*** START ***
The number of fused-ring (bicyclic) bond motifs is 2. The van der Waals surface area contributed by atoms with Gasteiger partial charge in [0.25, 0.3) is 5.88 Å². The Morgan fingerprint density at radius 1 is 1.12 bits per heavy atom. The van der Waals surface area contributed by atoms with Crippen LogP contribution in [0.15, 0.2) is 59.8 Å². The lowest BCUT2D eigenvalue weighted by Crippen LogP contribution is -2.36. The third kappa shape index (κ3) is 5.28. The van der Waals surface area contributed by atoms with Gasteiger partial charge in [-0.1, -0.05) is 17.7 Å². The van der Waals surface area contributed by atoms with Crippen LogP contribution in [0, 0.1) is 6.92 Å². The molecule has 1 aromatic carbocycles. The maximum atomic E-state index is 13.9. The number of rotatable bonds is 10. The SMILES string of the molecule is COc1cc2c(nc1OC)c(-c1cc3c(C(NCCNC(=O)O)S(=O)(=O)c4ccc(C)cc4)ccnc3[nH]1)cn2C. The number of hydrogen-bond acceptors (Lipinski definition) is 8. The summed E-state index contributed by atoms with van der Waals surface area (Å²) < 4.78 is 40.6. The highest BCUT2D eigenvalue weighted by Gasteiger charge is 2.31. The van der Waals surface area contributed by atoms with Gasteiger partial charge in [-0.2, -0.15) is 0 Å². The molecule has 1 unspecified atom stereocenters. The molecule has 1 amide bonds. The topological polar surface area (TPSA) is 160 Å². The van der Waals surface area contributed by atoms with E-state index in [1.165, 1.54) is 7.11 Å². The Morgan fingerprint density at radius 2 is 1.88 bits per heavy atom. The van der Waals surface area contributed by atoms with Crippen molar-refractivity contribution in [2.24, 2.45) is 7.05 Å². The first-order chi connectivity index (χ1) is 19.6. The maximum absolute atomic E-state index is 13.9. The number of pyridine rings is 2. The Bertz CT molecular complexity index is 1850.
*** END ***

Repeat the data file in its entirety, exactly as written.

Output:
The number of fused-ring (bicyclic) bond motifs is 2. The van der Waals surface area contributed by atoms with Gasteiger partial charge in [0.25, 0.3) is 5.88 Å². The Morgan fingerprint density at radius 1 is 1.12 bits per heavy atom. The van der Waals surface area contributed by atoms with Crippen LogP contribution in [0.15, 0.2) is 59.8 Å². The lowest BCUT2D eigenvalue weighted by Crippen LogP contribution is -2.36. The third kappa shape index (κ3) is 5.28. The van der Waals surface area contributed by atoms with Gasteiger partial charge in [-0.1, -0.05) is 17.7 Å². The van der Waals surface area contributed by atoms with Crippen LogP contribution in [0, 0.1) is 6.92 Å². The molecule has 1 aromatic carbocycles. The maximum atomic E-state index is 13.9. The number of rotatable bonds is 10. The SMILES string of the molecule is COc1cc2c(nc1OC)c(-c1cc3c(C(NCCNC(=O)O)S(=O)(=O)c4ccc(C)cc4)ccnc3[nH]1)cn2C. The number of hydrogen-bond acceptors (Lipinski definition) is 8. The summed E-state index contributed by atoms with van der Waals surface area (Å²) < 4.78 is 40.6. The highest BCUT2D eigenvalue weighted by Gasteiger charge is 2.31. The van der Waals surface area contributed by atoms with Gasteiger partial charge in [-0.2, -0.15) is 0 Å². The molecule has 1 unspecified atom stereocenters. The molecule has 1 amide bonds. The topological polar surface area (TPSA) is 160 Å². The van der Waals surface area contributed by atoms with E-state index in [1.165, 1.54) is 7.11 Å². The Morgan fingerprint density at radius 2 is 1.88 bits per heavy atom. The van der Waals surface area contributed by atoms with Crippen molar-refractivity contribution in [2.24, 2.45) is 7.05 Å². The first-order chi connectivity index (χ1) is 19.6. The maximum absolute atomic E-state index is 13.9. The number of pyridine rings is 2. The Bertz CT molecular complexity index is 1850.